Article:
It’s been a busy month on the social media front with judicial, legislative and regulatory activity. With all this activity, it seems appropriate to give everyone a brief update on some of these recent developments and their effects on the guidance I provided in my previous posts.
Accessing Social Media Accounts
California has now joined Illinois and Maryland in banning employers from requesting social media passwords from current or potential employees or from requiring that employees log in while in the employer’s presence. Other states with pending legislation on this subject include Massachusetts, Michigan, Minnesota, Missouri, New Jersey, New York, Ohio, Pennsylvania, South Carolina and Washington.
Because this trend is sweeping the nation, employers in any state should be careful and not request that employees divulge their social media passwords or otherwise pressure employees into granting access to social media accounts. This is good advice not only because of the legislative action, but for common sense reasons. Accessing an employee’s private social media account can lead to, among other things, the discovery of the employee’s membership in a protected class or the employee’s protected concerted activity, the employer’s knowledge of which could cause problems if the employee is later disciplined. In other words, ignorance is bliss. This is especially important to remember as the election draws near and employee use of social media to express political beliefs becomes more and more frequent.
On a somewhat related note, a recent errant Tweet during the presidential debate is a good reminder of the importance of social media policies. A KitchenAid employee posted a negative comment about President Obama during the debate, which wouldn’t normally be an issue, except for the employee was an official Tweeter (Twitterer?) for the KitchenAid brand and accidentally posted this from the official KitchenAid Twitter account. As you can imagine, there was quite a reaction. Here’s the tweet.
Ownership of Social Media Accounts
In my last post, I talked about the tricky issue of who owns social media accounts that are closely linked to the employer. In a recent federal court decision, a federal judge permitted the employer to assert ownership over what had been originally an employee’s personal Linked In account after it terminated her. In this case, the employee had been a founder of the company before it was acquired, used the account to promote the company, and had given her password to another company employee who helped her “maintain” the account, so arguably the account had become a company account. The court rejected the woman’s argument that her employer violated the Computer Fraud and Abuse Act (CFAA), a federal anti-hacking statute, on the basis that the harms cited by the plaintiff were too speculative. While an unusual case, this example underscores the need for a social media policy that makes it clear who owns what social media accounts.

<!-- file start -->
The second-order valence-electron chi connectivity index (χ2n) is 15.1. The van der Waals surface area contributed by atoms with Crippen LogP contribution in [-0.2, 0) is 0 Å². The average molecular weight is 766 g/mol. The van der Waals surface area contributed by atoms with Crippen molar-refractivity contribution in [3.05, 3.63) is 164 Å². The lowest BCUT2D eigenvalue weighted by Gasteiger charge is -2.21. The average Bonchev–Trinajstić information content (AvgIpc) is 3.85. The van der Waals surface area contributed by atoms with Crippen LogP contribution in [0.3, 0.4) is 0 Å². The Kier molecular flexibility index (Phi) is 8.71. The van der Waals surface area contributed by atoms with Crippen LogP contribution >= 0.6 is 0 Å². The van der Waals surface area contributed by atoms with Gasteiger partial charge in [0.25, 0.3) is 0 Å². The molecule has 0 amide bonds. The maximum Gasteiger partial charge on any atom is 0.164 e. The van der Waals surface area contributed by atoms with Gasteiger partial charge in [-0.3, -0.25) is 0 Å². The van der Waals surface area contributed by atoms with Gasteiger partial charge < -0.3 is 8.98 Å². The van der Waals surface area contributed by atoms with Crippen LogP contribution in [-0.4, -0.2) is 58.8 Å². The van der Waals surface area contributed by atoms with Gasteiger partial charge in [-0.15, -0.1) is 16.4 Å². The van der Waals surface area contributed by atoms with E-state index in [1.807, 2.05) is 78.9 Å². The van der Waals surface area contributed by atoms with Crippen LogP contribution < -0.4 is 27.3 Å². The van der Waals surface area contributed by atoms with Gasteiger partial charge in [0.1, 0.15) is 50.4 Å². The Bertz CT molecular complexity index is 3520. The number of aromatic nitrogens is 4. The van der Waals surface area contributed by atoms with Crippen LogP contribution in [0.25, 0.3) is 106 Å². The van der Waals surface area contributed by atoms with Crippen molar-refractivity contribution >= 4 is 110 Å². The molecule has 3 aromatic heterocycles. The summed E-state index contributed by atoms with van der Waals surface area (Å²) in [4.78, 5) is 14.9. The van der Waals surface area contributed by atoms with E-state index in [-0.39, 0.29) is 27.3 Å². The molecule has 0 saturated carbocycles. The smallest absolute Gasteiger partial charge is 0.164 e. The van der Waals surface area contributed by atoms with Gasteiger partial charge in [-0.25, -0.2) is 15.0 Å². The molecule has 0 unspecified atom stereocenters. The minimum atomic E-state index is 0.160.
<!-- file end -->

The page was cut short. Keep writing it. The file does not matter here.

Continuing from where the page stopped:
Overbroad Social Media Policy
In one of its first decisions involving social media, the National Labor Relations Board (NLRB) struck part of Costco’s social media policy on the basis that it was overbroad. The part of the Costco policy that was struck down stated: “Employees should be aware that statements posted electronically (such as online message boards or discussion groups) that damage the Company, defame any individual or damage any person’s reputation, or violate the policies outlined in the Costco Employee Agreement, may be subject to discipline, up to and including termination of employment.” The NLRB said this was overly broad because it could be interpreted by employees as prohibiting employees from discussing terms and conditions of employment. This is not news, as the NLRB guidance has already made it clear that prohibiting “harming the company’s reputation” is not allowed.
Employee Termination Upheld
In a recent second decision involving social media, the NLRB affirmed an employee Facebook firing. There, the NLRB found that the employee’s post was not protected when a car salesman posted a picture of a Land Rover that was accidentally driven into a pond by a customer’s 13 year-old son. The employee posted the picture with the caption, “Oops.” Because this did not deal with terms and conditions of employment, the termination was valid. In the same opinion, the NLRB also discussed another post that it found was protected. The same employee posted on Facebook mocking the dealership for serving hot dogs and bottled water at a customer event, including photos of the event and the caption “No, that’s not champagne or wine, it’s 8 oz. water.” The NLRB stated that this was in fact protected activity, but it upheld the termination anyway because it was the Land Rover picture that got the salesman fired. This decision merely affirmed a case that was in one of NLRB’s previous Memoranda, so, again, this is not really news beyond the fact that the published decisions may signify the seriousness with which the NLRB is now approaching social media.
Greg Duff, Editor
Greg Duff founded and chairs GSB’s national Hospitality, Travel & Tourism group. His practice largely focuses on operations-oriented matters faced by hospitality industry members, including sales and marketing, distribution and e-commerce, procurement and technology. Greg also serves as counsel and legal advisor to many of the hospitality industry’s associations and trade groups, including AH&LA, HFTP and HSMAI.